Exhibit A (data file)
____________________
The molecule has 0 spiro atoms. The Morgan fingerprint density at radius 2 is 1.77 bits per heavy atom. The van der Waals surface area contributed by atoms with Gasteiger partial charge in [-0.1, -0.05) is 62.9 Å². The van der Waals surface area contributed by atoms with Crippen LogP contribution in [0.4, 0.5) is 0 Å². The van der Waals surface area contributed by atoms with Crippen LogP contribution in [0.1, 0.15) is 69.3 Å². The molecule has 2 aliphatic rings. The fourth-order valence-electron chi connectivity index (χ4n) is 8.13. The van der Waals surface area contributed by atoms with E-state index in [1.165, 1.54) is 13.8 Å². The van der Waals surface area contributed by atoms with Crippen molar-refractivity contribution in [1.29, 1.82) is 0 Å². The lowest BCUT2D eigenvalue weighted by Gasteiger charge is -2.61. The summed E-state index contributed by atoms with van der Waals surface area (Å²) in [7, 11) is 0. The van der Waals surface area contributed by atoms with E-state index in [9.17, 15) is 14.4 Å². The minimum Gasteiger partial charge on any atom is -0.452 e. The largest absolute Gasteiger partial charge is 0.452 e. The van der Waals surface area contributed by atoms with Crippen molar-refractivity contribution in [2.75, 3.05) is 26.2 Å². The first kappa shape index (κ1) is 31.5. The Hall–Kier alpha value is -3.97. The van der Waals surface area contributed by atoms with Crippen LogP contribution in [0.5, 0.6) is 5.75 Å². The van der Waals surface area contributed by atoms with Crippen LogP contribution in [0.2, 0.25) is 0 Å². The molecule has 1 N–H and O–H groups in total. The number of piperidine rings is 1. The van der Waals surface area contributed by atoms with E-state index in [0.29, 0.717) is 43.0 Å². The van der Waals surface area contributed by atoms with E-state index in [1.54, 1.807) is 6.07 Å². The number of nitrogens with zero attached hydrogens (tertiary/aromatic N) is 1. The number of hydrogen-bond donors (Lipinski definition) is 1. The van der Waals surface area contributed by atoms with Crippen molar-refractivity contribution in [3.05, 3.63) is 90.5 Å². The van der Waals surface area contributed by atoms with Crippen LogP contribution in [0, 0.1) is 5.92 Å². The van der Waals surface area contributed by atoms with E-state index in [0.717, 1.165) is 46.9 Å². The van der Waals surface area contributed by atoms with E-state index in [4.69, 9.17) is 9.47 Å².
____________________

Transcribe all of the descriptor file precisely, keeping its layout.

The molecule has 0 spiro atoms. The Morgan fingerprint density at radius 2 is 1.77 bits per heavy atom. The van der Waals surface area contributed by atoms with Gasteiger partial charge in [-0.1, -0.05) is 62.9 Å². The van der Waals surface area contributed by atoms with Crippen LogP contribution in [0.4, 0.5) is 0 Å². The van der Waals surface area contributed by atoms with Crippen LogP contribution in [0.1, 0.15) is 69.3 Å². The molecule has 2 aliphatic rings. The fourth-order valence-electron chi connectivity index (χ4n) is 8.13. The van der Waals surface area contributed by atoms with E-state index in [1.165, 1.54) is 13.8 Å². The van der Waals surface area contributed by atoms with Crippen molar-refractivity contribution in [1.29, 1.82) is 0 Å². The lowest BCUT2D eigenvalue weighted by Gasteiger charge is -2.61. The summed E-state index contributed by atoms with van der Waals surface area (Å²) in [7, 11) is 0. The van der Waals surface area contributed by atoms with E-state index in [9.17, 15) is 14.4 Å². The minimum Gasteiger partial charge on any atom is -0.452 e. The largest absolute Gasteiger partial charge is 0.452 e. The van der Waals surface area contributed by atoms with Crippen molar-refractivity contribution in [2.75, 3.05) is 26.2 Å². The first kappa shape index (κ1) is 31.5. The Hall–Kier alpha value is -3.97. The van der Waals surface area contributed by atoms with Crippen LogP contribution in [0.5, 0.6) is 5.75 Å². The van der Waals surface area contributed by atoms with Crippen LogP contribution in [0.2, 0.25) is 0 Å². The molecule has 1 N–H and O–H groups in total. The number of piperidine rings is 1. The van der Waals surface area contributed by atoms with E-state index in [0.29, 0.717) is 43.0 Å². The van der Waals surface area contributed by atoms with E-state index in [1.54, 1.807) is 6.07 Å². The number of nitrogens with zero attached hydrogens (tertiary/aromatic N) is 1. The number of hydrogen-bond donors (Lipinski definition) is 1. The van der Waals surface area contributed by atoms with Crippen molar-refractivity contribution in [3.05, 3.63) is 90.5 Å². The van der Waals surface area contributed by atoms with Crippen LogP contribution in [0, 0.1) is 5.92 Å². The van der Waals surface area contributed by atoms with E-state index in [0.717, 1.165) is 46.9 Å². The van der Waals surface area contributed by atoms with E-state index in [4.69, 9.17) is 9.47 Å².